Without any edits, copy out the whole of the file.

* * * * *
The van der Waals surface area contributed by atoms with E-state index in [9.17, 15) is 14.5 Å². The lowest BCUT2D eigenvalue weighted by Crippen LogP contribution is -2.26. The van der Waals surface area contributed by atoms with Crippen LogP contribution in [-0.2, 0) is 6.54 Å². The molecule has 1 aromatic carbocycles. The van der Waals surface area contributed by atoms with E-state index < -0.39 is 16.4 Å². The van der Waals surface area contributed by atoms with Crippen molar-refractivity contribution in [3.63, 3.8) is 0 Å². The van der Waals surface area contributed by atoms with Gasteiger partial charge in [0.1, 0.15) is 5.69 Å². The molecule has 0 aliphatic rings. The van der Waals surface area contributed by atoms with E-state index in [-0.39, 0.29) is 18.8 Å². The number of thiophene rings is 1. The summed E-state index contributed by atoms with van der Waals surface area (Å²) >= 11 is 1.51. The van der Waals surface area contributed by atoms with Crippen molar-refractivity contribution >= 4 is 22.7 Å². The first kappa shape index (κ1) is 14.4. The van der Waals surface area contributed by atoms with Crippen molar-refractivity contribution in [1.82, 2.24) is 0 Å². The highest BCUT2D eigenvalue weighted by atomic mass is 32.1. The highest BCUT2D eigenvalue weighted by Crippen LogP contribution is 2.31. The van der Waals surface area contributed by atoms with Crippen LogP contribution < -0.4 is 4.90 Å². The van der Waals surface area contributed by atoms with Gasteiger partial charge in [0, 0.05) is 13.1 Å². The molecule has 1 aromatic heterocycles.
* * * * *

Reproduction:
The van der Waals surface area contributed by atoms with E-state index in [9.17, 15) is 14.5 Å². The lowest BCUT2D eigenvalue weighted by Crippen LogP contribution is -2.26. The van der Waals surface area contributed by atoms with Crippen LogP contribution in [-0.2, 0) is 6.54 Å². The molecule has 1 aromatic carbocycles. The van der Waals surface area contributed by atoms with E-state index < -0.39 is 16.4 Å². The van der Waals surface area contributed by atoms with Crippen molar-refractivity contribution in [3.63, 3.8) is 0 Å². The van der Waals surface area contributed by atoms with Gasteiger partial charge in [0.1, 0.15) is 5.69 Å². The molecule has 0 aliphatic rings. The van der Waals surface area contributed by atoms with E-state index in [-0.39, 0.29) is 18.8 Å². The number of thiophene rings is 1. The summed E-state index contributed by atoms with van der Waals surface area (Å²) >= 11 is 1.51. The van der Waals surface area contributed by atoms with Crippen molar-refractivity contribution >= 4 is 22.7 Å². The first kappa shape index (κ1) is 14.4. The van der Waals surface area contributed by atoms with Crippen molar-refractivity contribution in [1.82, 2.24) is 0 Å². The highest BCUT2D eigenvalue weighted by atomic mass is 32.1. The highest BCUT2D eigenvalue weighted by Crippen LogP contribution is 2.31. The van der Waals surface area contributed by atoms with Crippen LogP contribution < -0.4 is 4.90 Å². The van der Waals surface area contributed by atoms with Gasteiger partial charge in [0, 0.05) is 13.1 Å². The molecule has 1 aromatic heterocycles.